Fans of hit television series Yellowstone may have hearts in their eyes for characters John, Kayce and Beth Dutton, and Rip might send ripples billowing down your back, but one aspect of the show this season is slightly mystifying.
Viewers will know it’s all about the horses for John Dutton, played by actor Kevin Costner, and with that comes a lot of fine bloodstock swirls, twists, turns and gallops around the many arenas.
You’ve met horse trader Travis Wheatley – who isn’t new to the series because in real life Travis is Yellowstone co–creator, writer, producer, director and cowboy Taylor Sheridan – and his cutting and reining, which are as cowboy as a ranch, bandanas, chaps and vaqueros.
Reining is often referred to as a Western type of dressage, where the rider guides the horse through a precise pattern of circles, spins, and stops at the lope – a slow, relaxed version of the canter – and gallop.
Cutting is hands-on cowboy work still used during roundups, where highly skilled individual riders separate cattle from the herd on specially trained ‘cutting’ horses that are trained to follow the movements of cattle, and are capable of stopping and turning faster than other horses.
So highly prized is the skill it became competitive, with the first contest dating back to 1898 in Haskell, Texas.
In this capacity, the horse and rider work together before a judge or panel of judges to demonstrate the horse’s athleticism and ability to cut or separate two or three individual cows from a herd in two and a half minutes.
Once split from the other cattle, the selected beast is worked by the horse, its rider setting his or her hand on the horse’s neck and only using his or her feet to assist the horse in its job.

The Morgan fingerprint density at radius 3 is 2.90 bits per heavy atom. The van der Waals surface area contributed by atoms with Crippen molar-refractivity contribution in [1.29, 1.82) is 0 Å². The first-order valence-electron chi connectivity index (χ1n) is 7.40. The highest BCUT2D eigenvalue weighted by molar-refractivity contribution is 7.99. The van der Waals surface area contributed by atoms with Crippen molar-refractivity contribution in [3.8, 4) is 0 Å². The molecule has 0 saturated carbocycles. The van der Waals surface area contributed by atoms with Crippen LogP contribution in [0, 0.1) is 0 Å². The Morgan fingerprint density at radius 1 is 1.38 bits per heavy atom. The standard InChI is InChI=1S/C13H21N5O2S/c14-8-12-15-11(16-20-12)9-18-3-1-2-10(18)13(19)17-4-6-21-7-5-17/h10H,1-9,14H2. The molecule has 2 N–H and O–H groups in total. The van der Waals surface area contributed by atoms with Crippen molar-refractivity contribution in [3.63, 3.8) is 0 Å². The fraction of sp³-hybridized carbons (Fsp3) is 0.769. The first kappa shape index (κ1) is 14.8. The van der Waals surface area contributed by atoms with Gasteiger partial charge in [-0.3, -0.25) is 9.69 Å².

Today in 22 cutting nationals worldwide, around $42 million is paid out annually as prize money, the majority being in Australia and the US.
Stallions are valued in the millions, while the breeding and selling of cutting horses is a multimillion dollar industry within itself.
In Australia, nearly $2 million in prize money is paid out across around 170 National Cutting Horse Association (NCHA) affiliated shows every year, with more than $700,000 paid out at the NCHA’s Futurity event each June, which is the richest indoor performance horse event in the southern hemisphere. It is now in its 50th year.
West of Young, NSW, one rider has won both Australian and world titles in a career that is still taking off.
Trent Smith and his siblings grew up on horses. His parents, Ken and Sue Smith, were recognised breeders of high-quality standardbred horses. As a kid, he could be seen fearlessly galloping on horseback around the hilly, rocky countryside of Tubbul alongside a lad by the name of Kieran Davidson, who has gone on to forge his name in the annals of the Man From Snowy River Challenge.
Trent took a different path into the sport of cutting after his parents bought a two-year-old cutting-bred mare for him to use campdrafting.
“She showed a lot of potential so I decided to train her for the Snaffle Bit Futurity in 2008,” he says.
“We made the finals and then I was hooked. I had only been cutting for 12 months.
“Up until then I was self-taught. I would watch videos and other professional trainers.”
Trent packed his bags and headed to the US to get more experience, working, training, living and showing throughout the country for three years, an experience capped by taking out the $2000 NCHA Limited Rider World Championship in 2012.
That competition rated Trent among the top 15 riders in Northern America, Canada, Alaska and the US, and among the top 10 riders in Australia.
Moving back Down Under, Trent faced a new challenge as a professional cutting horse trainer.
“It was daunting as the industry is much smaller in Australia and nobody really knew me here so I just started breaking and training horses and went to shows and competed,” he says. “The word soon spread.”
Within four years, Trent claimed the cutting horse championship trifecta, winning the 2016 Australian NCHA Futurity, the NCHA limited first, second and third, followed by the NCHA Derby Championship and becoming co-Reserve Champion in the same week.
A typical day for him involves up to 12 hours in the saddle. Summer days start at 3 am to beat the heat in a relentless program that involves training up to 30 horses at various levels.
It’s a vocation John Dutton hopes will save his ranch in Yellowstone. For Trent, it’s his life’s work.
“The aim is always to train a cutting horse that is completely cow smart,” he says.
“I get to wake up every day and do what I love: riding horses and working cows. It’s my passion.”